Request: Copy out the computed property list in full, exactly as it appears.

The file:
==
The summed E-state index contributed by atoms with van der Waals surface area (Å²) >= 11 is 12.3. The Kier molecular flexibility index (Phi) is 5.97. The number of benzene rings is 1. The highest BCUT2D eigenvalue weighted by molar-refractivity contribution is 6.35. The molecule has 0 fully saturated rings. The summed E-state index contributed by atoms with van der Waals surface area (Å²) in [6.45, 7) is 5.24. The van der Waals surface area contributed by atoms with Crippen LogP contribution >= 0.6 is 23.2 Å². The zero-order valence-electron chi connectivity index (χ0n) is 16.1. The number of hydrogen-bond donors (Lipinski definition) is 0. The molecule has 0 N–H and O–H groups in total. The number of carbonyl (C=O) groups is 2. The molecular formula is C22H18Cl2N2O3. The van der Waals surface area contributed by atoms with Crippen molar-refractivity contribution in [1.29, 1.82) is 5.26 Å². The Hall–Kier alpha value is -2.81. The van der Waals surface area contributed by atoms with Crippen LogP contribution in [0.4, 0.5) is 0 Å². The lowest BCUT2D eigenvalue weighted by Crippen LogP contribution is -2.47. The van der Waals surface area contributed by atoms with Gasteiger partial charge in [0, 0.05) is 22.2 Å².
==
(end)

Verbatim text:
The summed E-state index contributed by atoms with van der Waals surface area (Å²) >= 11 is 12.3. The Kier molecular flexibility index (Phi) is 5.97. The number of benzene rings is 1. The highest BCUT2D eigenvalue weighted by molar-refractivity contribution is 6.35. The molecule has 0 fully saturated rings. The summed E-state index contributed by atoms with van der Waals surface area (Å²) in [6.45, 7) is 5.24. The van der Waals surface area contributed by atoms with Crippen LogP contribution >= 0.6 is 23.2 Å². The zero-order valence-electron chi connectivity index (χ0n) is 16.1. The number of hydrogen-bond donors (Lipinski definition) is 0. The molecule has 0 N–H and O–H groups in total. The number of carbonyl (C=O) groups is 2. The molecular formula is C22H18Cl2N2O3. The van der Waals surface area contributed by atoms with Crippen molar-refractivity contribution in [1.29, 1.82) is 5.26 Å². The Hall–Kier alpha value is -2.81. The van der Waals surface area contributed by atoms with Crippen LogP contribution in [0.4, 0.5) is 0 Å². The lowest BCUT2D eigenvalue weighted by Crippen LogP contribution is -2.47. The van der Waals surface area contributed by atoms with Gasteiger partial charge in [0, 0.05) is 22.2 Å².